1. Equipment needed-- Equipment needed– There are several ways in which to cut the foam in a pelican case and I have tried most of them. Pelican recommends the use of an electric carving knife...and that method works but leaves crude cuts that are far from professional. I have also cut cases using just a razor (drywall) knife but again these results are even more crude and were not satisfactory for me. I would love to have the money to buy a cnc machine made to cut foam...but that is way out of my price range for no more cases than I cut.
- Cutting Frame-- Cutting Frame– The option I have found that I really like and works great is a homemade hot wire cutter. I just made a simple wooden frame and attached a cheap ($5) cutting board to allow the foam to slide smoothly. It is very crude...but works very well.
- Transformer– Next you will need a transformer. I have a variable transformer but the only reason is because that is what I had laying around. I use it at 9v and 1a. Any transformer from any electronics that is close to that range will work fine. 12v 1a is too much and will melt the wire. To use the transformer, cut the end off of the wire and split the two wires. One wire will be attached to the top of your cutting frame and one to the bottom of the cutting frame.
- Wire-- There are a few options here. When I first started I used Woodland Scenics replacement wire and it works well and will cut several cases. It comes in a 4' section and costs about $5.50 and is long enough to make several cutting wires for your frame. It can be found here... I cut cases for a lot of friends and several cases for myself...so after buying the 4' sections several times I finally broke down and bought a 100' roll. The 100' roll will probably last the rest of my life. It is Kanthal 30ga wire with 8.36 Ohms/ft resistance. It costs about $15 (right now it is $4.50 shipped!!!). It can be found here... Other options I have tried that haven’t worked are guitar string (breaks about three times cutting one case), copper wire (too soft...melts quickly), or other standard wire. It needs to be resistance wire.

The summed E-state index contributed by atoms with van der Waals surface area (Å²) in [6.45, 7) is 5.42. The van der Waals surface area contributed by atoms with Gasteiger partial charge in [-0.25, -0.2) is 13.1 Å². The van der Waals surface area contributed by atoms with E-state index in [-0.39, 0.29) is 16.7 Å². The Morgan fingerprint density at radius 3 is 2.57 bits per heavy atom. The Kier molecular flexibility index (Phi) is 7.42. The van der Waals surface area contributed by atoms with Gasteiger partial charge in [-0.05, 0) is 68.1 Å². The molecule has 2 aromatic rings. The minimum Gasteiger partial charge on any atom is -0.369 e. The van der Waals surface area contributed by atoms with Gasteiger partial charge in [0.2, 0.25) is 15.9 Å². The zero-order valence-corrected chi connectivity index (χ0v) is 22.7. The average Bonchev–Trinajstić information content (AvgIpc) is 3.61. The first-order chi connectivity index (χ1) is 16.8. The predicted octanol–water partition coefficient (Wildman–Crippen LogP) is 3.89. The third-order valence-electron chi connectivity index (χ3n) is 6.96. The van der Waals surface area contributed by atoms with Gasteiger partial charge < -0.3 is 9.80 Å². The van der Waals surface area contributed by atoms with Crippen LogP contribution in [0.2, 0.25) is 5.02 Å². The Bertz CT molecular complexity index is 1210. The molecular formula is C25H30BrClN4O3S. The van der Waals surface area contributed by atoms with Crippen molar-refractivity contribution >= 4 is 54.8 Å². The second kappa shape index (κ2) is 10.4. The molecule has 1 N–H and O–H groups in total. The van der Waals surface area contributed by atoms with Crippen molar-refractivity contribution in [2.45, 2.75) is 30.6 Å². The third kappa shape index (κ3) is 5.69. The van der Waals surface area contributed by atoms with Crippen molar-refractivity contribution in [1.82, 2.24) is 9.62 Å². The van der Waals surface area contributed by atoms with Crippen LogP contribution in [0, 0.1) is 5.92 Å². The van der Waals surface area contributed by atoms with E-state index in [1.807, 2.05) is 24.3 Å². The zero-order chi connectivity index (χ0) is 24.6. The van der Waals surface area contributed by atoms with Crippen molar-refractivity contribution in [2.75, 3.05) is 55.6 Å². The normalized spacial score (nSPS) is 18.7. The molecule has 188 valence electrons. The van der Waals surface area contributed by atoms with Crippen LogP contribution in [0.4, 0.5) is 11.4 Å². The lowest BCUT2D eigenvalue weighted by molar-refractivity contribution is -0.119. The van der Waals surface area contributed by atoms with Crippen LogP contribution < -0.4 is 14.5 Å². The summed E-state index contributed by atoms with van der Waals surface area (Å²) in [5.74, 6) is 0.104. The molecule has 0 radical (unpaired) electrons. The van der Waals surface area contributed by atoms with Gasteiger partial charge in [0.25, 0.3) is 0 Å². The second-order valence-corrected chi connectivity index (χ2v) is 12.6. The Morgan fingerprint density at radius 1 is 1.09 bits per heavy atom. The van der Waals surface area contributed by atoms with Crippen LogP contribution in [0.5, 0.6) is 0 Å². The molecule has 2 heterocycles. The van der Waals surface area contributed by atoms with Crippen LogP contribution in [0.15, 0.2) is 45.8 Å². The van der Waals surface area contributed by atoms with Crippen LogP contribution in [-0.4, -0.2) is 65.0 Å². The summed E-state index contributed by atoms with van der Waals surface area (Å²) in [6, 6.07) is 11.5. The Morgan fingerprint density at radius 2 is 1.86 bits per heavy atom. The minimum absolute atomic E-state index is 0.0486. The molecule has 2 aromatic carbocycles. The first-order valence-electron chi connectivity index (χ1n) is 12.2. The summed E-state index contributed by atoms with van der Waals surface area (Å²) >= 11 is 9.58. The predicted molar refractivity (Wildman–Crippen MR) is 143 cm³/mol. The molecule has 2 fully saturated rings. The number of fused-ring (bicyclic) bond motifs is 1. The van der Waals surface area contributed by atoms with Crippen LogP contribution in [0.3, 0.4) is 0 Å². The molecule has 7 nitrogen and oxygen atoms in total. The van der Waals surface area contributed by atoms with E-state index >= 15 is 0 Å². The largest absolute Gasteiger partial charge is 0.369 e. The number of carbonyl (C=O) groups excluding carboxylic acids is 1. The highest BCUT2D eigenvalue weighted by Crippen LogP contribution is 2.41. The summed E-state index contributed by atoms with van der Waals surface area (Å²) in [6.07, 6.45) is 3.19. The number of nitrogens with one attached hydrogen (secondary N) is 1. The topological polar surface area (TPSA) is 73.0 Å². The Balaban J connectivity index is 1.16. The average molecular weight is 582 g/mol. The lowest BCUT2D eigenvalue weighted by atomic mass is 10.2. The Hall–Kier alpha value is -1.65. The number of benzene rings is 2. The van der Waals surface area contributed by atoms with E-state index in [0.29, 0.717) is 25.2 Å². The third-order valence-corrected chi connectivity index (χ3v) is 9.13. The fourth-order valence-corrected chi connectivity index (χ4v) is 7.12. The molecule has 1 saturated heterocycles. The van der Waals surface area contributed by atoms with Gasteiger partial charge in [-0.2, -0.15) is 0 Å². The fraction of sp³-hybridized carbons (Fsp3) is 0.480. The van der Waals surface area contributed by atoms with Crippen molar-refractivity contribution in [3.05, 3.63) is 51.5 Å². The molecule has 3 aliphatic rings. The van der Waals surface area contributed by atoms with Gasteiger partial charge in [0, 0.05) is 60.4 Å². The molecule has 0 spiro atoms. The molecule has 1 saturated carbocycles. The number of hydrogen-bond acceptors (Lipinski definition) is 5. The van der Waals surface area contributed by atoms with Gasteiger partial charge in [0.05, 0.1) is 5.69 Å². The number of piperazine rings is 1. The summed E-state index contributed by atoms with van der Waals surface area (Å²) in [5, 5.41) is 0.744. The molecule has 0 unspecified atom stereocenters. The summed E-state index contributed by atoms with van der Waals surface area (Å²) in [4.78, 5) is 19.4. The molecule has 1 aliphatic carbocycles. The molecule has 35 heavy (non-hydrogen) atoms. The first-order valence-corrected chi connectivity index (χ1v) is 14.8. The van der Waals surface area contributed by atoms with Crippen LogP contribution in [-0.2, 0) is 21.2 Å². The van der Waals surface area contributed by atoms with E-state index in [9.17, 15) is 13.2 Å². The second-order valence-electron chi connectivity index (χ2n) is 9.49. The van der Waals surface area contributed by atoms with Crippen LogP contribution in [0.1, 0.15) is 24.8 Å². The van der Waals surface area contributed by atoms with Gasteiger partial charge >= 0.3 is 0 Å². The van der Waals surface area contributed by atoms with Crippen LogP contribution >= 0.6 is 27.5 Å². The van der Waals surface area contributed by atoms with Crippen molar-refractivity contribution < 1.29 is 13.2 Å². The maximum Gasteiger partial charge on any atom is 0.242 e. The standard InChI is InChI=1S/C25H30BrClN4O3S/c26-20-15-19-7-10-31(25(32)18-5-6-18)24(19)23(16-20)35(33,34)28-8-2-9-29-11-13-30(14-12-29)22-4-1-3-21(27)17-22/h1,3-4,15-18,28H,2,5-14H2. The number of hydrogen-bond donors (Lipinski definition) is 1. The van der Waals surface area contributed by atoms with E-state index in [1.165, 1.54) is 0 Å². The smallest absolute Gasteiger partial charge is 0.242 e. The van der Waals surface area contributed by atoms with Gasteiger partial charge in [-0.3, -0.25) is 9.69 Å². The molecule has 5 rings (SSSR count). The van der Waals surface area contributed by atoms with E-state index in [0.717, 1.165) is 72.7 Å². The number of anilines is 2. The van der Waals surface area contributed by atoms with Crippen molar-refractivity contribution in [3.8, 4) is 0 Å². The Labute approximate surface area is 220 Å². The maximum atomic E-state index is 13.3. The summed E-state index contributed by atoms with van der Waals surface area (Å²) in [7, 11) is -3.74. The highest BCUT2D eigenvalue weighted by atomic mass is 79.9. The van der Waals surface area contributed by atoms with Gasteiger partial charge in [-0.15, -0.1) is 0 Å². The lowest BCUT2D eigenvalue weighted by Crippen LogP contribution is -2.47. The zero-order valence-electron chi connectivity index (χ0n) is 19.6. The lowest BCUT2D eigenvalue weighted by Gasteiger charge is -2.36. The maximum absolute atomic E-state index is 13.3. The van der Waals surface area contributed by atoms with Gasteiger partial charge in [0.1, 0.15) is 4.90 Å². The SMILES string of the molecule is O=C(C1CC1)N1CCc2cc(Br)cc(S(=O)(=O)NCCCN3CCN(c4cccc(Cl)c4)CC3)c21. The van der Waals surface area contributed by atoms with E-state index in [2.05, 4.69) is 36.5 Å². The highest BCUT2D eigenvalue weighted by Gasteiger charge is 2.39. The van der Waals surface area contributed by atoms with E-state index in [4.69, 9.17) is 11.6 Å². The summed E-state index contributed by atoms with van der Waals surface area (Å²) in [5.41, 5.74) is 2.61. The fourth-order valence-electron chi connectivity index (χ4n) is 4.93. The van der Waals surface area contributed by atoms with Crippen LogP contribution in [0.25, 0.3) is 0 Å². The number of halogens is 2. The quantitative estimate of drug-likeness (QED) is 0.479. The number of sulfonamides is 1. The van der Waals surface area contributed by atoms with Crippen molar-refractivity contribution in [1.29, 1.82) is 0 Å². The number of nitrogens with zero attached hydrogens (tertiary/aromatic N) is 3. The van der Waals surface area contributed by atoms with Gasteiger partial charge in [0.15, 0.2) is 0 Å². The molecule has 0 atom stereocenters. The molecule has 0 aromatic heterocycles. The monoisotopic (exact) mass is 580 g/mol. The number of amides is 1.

- Xacto knife-- This one is not absolutely necessary, but there are often small cuts that need to be made that are easier with an exacto knife than with the wire cutter. There are sometimes places where the wire cutter can’t get to that an exacto knife can. Rule of thumb here is that if the exacto knife cannot reach all the way through the foam you are trying to cut then use the wire. If it is a small corner or something the knife will work.
- Needle-- a needle is very handy in threading the wire through the foam. I made one out of a piece of coat hanger. It is simple but effective
- Glue-- After all the foam is cut it is helpful to glue the foam together. I prefer to glue the top foam in the case and the middle and bottom foam together. If I want to carry a different rifle in the case I can switch out the middle and bottom foam as a set with another set of middle/bottom foam. I have used a few different adhesives and these are the best options I have found. If you are cutting a pistol case or only one rifle case then the 3M Super 77 works well. It can be found here... If you are gluing multiple rifle cases then you are going to go through a lot of adhesive and will want something else. More often than not I use standard contact cement. It works well with the foam and I have never had it turn loose when applied properly. The down side to contact cement is the smell. You don’t want to do this in the house and it will take a couple of weeks before the smell is mostly out of your case...but I can live with the smell for as well as it works.